Precision dairy farming - the farmer's dilemma: What to do with all the data?
An ever increasing amount of data available and solutions on sale have dairy farmers facing the tough question of where to start. With the multitude of methods for measuring your farm and herd’s activity, it’s not an easy task knowing where to start for any farmer going down the road of precision dairy farming. But there are a few obvious areas where measurement has become very accurate and the cost of implementation is low compared to the benefits received.
Start with milk recording and feeding
Recording the amount of milk each of their cows is giving daily is almost a must. There is a lot of software available from all suppliers in this area. “If you know how much milk each cow is delivering you can adjust their feed based on those results,” says Charlotte Hallén Sandgren, Dairy Development Director at DeLaval.
“In small to mid-sized herds where you can have individual feeding treatment, this can result in significant savings. In short, automated milk recording pays for itself.”
Add automated feeding to the list and there are very large time and money savings for the farm. By personalising the ratio of feed you can improve the yield, increase the earnings and cut down on feed costs when needed. If you tie in automatic feeding with automatic milk yield measurements, you’re off to a very good start.
Profitability of a farm is always tightly connected to the lactation interval of the herd. Breeding cows at the appropriate moment can have significant economic benefits for a farm. The question here then is to calculate the cost of the heat detection software and it´s accuracy versus the cost savings of the farm. There are quite a few different technologies out there so it’s important to choose the right one.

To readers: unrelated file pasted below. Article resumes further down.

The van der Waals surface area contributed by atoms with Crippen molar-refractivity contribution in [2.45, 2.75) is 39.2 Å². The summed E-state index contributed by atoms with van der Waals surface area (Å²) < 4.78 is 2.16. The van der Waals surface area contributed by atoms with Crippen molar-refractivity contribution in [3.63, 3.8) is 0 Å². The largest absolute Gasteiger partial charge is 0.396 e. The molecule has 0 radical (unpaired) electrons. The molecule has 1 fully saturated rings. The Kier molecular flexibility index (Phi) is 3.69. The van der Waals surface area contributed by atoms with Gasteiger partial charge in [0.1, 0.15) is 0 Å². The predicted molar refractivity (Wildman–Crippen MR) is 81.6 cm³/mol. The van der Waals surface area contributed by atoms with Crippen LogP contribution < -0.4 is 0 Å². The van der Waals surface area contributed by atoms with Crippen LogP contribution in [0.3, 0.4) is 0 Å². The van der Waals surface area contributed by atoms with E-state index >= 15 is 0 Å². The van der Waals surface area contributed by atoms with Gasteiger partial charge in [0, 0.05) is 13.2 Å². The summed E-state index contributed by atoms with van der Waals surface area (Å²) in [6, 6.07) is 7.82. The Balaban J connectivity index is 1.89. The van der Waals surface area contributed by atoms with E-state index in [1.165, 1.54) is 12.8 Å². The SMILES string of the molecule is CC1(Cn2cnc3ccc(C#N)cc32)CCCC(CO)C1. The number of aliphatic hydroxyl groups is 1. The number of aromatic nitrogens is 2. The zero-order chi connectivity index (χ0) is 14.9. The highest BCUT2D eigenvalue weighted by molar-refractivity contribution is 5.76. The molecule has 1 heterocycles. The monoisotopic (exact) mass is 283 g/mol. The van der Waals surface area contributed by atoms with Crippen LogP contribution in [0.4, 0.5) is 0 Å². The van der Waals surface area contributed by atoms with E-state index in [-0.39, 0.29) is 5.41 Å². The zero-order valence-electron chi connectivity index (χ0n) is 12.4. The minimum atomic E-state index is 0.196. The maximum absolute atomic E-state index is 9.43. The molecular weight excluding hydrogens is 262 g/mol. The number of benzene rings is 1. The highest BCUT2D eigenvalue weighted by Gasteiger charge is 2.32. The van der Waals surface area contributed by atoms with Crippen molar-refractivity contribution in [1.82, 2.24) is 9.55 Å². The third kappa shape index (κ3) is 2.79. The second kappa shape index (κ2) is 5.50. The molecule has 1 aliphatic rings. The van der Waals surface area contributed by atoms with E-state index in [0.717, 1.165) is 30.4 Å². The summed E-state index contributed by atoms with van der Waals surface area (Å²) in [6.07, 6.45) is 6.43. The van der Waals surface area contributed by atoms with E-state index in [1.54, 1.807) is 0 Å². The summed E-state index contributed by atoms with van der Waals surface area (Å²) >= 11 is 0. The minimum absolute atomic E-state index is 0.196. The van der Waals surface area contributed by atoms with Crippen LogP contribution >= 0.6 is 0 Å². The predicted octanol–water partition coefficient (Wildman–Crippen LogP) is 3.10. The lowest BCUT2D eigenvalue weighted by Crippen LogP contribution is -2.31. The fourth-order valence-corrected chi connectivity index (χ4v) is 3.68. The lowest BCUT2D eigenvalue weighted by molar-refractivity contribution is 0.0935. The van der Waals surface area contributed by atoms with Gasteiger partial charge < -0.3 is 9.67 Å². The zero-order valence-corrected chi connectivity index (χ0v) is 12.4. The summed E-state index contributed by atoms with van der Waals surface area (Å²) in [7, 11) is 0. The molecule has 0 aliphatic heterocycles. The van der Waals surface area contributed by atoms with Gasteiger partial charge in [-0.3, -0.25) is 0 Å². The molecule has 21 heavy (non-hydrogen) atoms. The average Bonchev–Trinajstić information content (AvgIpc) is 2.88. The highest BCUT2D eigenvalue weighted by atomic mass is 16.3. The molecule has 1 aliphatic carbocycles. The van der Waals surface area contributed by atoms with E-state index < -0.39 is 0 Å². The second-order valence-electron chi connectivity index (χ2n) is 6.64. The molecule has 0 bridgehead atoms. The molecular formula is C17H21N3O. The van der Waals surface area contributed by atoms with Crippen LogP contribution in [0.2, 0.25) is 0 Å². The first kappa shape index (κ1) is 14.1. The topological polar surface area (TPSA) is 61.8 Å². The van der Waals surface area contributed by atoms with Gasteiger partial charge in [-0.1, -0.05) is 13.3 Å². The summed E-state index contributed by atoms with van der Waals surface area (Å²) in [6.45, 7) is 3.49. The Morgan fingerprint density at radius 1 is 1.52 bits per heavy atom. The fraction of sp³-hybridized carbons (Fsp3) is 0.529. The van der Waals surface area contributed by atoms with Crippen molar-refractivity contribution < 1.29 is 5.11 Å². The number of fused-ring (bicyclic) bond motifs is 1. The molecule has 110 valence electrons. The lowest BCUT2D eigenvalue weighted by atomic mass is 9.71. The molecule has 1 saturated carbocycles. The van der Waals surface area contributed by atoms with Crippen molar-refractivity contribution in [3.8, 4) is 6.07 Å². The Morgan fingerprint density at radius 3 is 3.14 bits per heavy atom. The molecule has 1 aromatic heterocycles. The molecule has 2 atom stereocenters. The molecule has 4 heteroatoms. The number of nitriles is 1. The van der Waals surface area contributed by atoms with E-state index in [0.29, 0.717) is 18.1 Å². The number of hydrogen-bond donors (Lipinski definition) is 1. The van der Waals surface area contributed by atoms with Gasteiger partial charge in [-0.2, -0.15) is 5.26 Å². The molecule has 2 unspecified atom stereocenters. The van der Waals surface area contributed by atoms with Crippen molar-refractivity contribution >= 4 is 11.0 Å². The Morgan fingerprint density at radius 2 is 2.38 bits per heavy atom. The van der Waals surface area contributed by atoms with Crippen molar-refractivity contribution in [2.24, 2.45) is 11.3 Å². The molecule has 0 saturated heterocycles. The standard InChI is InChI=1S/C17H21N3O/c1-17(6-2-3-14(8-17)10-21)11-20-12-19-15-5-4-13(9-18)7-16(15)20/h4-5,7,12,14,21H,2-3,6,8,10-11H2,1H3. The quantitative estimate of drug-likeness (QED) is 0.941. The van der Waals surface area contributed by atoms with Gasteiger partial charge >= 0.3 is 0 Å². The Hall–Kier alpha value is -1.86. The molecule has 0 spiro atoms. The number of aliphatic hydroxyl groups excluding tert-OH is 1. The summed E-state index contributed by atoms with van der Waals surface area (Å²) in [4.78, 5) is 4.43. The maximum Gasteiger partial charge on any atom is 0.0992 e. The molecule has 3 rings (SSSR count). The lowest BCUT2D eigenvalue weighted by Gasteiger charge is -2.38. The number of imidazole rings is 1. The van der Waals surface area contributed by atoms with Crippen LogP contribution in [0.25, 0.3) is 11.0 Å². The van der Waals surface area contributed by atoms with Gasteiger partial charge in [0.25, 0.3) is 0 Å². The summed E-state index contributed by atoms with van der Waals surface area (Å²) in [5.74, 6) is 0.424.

Mastitis is a disease that negatively affects the animal and negatively affects the farm’s profitability. As a result, detecting mastitis early has obvious benefits from an animal welfare, environmental sustainability and profitability perspective.
There are various cell counters on the market that can monitor the somatic cell count and give farmers a daily update so that they can react in time.
DeLaval, for example, is today offering an online cell counter that works in tandem with it’s robotic milking system DeLaval VMS™ measures somatic cell count of every cow during every milking session.
After that, there is a large list of possible technologies and their benefits will depend on a farm's situation. “Lameness is interesting for farmers,” says Charlotte Hallén Sandgren “but it’s not always easy to get them to buy a system for detecting it since not every cow reacts the same way to lameness so there’s more work to do there.“
In the coming years, we are likely to see additional technologies and improved versions of current technologies so precision dairy farming will undoubtedly become a larger part of every farm’s working practices. One of the opportunities is to actually more intelligently combine the data already collected by our systems and create integrated systems predicting the cows that need to be taken care of.
This is the second article of our series on precision dairy farming. Make sure to read the final article, "Precision dairy farming: What the future brings"